Researchers come to the Special Collections Research Center looking for items of all kinds, from Aztec manuscripts, to fragments from Walt Whitman, to stereoscopic images of skin diseases, to a picture of former University of Chicago quarterback Milton “Mitt” Romney (cousin and namesake to the former Massachusetts governor and current presidential candidate). Once in a while, a request will direct us to an unexpected gem.
Philip Quincy Wright (1890-1970) joined the faculty of the University of Chicago as a professor of political science in 1923. Among his enduring legacies to the University is the Committee on International Relations, which he founded in 1928. A scholar of international law, politics, and social science, Professor Wright made many trips overseas for his research, and today his vast collection of papers and photographs are held at the Special Collections Research Center. In 1925, he took a trip to Palestine and other areas of the Middle East. This was a particularly potent time for the relationship between the region’s inhabitants and their colonial governors in France and Britain. French troops had shelled Damascus in October of 1925, while the British were negotiating their mandate in Palestine and Trans-Jordan.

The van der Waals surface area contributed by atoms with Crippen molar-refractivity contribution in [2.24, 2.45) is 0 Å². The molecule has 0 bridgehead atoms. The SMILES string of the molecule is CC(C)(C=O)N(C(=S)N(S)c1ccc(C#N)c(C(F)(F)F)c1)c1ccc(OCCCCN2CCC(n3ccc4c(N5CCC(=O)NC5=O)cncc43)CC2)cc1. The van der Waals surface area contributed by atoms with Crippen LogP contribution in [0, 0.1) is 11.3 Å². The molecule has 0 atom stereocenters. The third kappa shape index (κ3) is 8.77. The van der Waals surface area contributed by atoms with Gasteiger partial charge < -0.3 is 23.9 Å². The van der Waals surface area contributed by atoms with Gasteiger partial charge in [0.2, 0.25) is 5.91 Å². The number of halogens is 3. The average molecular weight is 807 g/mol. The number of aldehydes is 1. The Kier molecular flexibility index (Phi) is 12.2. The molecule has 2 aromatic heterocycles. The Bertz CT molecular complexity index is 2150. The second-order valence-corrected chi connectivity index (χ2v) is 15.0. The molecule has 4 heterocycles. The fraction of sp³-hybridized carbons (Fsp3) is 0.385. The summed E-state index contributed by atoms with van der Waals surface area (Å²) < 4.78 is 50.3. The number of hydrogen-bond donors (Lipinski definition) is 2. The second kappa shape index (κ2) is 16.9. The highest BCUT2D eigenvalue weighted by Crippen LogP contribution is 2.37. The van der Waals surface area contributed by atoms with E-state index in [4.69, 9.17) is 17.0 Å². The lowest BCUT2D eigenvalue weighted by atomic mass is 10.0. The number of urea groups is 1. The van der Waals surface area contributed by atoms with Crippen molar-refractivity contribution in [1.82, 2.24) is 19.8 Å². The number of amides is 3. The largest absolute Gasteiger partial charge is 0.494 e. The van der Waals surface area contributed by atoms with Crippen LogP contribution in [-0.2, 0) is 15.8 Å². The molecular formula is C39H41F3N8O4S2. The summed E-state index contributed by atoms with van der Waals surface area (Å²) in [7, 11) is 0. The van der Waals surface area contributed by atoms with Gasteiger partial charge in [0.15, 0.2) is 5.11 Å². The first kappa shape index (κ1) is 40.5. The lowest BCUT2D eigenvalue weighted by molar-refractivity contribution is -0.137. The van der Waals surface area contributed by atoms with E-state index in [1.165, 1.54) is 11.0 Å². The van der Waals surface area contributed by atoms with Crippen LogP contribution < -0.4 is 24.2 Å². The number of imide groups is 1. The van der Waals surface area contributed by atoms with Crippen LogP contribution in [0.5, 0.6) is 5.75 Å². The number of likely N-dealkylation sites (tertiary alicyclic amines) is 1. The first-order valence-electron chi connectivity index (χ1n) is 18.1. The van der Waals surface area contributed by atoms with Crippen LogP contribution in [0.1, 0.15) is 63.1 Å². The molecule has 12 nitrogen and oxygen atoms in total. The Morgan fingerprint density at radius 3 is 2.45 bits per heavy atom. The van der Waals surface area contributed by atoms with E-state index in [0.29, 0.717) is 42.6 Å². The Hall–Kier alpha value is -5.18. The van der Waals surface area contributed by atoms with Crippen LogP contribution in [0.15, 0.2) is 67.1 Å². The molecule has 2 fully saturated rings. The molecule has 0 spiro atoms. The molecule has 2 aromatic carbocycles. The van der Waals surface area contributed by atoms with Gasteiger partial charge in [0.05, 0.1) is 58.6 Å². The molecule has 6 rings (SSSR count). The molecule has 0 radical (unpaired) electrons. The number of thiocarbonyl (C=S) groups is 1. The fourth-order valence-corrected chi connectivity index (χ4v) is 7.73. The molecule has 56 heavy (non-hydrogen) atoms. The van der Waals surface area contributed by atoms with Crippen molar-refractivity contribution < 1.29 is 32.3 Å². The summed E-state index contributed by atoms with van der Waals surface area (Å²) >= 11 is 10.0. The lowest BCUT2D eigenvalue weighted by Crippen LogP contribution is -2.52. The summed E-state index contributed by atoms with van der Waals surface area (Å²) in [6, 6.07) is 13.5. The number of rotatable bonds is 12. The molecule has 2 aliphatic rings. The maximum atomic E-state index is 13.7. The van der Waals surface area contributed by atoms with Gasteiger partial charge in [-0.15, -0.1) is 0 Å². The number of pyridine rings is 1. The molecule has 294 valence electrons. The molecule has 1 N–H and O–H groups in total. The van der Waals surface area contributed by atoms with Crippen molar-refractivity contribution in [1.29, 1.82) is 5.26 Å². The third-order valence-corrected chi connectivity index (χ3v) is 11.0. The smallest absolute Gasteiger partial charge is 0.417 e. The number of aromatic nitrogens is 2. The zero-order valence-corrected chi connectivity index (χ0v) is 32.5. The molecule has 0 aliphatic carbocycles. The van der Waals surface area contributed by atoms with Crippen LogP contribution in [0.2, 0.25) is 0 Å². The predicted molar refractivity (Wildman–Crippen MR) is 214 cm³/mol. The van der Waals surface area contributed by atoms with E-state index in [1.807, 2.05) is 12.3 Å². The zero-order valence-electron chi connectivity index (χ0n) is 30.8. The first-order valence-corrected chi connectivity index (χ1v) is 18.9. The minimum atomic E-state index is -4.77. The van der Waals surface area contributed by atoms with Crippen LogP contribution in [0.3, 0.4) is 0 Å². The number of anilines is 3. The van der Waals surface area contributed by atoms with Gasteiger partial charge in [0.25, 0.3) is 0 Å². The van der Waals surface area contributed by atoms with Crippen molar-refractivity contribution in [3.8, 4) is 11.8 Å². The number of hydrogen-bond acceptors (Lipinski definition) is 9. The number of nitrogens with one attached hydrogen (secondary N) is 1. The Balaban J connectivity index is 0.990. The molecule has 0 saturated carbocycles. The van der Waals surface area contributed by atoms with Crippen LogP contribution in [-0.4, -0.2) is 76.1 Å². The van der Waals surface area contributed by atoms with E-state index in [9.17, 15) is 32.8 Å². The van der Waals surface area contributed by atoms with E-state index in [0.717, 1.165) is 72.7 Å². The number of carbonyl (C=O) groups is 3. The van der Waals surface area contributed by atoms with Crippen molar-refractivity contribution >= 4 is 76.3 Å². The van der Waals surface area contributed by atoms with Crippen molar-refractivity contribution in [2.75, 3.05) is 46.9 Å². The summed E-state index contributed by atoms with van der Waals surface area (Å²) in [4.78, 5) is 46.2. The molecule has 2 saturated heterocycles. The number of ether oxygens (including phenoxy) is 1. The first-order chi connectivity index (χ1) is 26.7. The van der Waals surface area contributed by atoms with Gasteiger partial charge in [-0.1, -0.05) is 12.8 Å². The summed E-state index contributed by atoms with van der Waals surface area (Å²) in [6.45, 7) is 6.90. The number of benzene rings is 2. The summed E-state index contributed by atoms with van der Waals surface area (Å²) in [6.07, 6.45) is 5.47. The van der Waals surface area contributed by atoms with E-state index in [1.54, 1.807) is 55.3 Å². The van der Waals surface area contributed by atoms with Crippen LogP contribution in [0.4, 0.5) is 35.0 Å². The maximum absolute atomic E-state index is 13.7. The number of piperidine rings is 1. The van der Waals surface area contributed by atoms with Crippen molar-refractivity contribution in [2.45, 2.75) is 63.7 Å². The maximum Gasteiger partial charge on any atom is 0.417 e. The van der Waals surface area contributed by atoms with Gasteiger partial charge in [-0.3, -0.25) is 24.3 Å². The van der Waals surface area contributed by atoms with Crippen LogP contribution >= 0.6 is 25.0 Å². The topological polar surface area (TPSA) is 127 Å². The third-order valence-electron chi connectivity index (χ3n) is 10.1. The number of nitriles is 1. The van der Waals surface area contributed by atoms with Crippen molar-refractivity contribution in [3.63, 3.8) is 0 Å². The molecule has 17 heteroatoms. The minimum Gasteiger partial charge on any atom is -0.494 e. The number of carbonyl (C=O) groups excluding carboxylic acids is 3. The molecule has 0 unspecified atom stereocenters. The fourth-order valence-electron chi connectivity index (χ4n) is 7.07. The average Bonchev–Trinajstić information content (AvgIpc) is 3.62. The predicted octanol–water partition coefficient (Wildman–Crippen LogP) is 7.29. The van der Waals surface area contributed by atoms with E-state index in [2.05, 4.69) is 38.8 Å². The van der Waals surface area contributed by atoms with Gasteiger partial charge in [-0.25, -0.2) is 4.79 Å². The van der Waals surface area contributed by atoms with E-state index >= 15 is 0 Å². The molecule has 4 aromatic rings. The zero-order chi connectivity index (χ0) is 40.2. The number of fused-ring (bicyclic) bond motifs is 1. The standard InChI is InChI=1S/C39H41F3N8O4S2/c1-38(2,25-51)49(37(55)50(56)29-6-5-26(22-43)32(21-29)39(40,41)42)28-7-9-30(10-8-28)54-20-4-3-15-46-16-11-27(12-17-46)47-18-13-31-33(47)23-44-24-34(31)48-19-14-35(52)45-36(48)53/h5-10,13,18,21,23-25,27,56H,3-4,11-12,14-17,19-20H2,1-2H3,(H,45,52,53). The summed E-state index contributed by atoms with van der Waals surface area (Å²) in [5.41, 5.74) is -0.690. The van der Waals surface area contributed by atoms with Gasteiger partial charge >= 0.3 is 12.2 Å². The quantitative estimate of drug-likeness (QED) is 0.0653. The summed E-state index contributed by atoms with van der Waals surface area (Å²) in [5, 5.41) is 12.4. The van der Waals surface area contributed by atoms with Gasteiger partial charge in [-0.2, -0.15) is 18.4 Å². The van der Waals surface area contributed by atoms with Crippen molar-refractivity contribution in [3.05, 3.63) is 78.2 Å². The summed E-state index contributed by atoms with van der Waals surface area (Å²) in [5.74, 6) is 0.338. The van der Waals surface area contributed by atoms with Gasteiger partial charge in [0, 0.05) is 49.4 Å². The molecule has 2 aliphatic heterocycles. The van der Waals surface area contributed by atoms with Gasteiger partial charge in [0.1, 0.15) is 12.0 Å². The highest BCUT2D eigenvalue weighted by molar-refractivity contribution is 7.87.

With this context in mind, Professor Wright’s photograph is all the more astonishing. Taken in Jerusalem, the print depicts three men, all of whom had a direct hand in shaping the politics of the Middle East in the early twentieth century: General Edmund Henry Hynman Allenby, head of the military forces which conquered Palestine and Syria; Lord Arthur James Balfour, former Prime Minister and Foreign Secretary of the United Kingdom and author of the Balfour Declaration of 1917; and Sir Herbert Louis Samuel, British High Commissioner of Palestine from 1920 to 1925. The picture was taken in front of the Government House, located on the Mount of Olives in Jerusalem.
The Quincy Wright Papers do not yet have an online finding aid, but researchers are welcome to consult our paper guide to the collection in the Special Collections Research Center.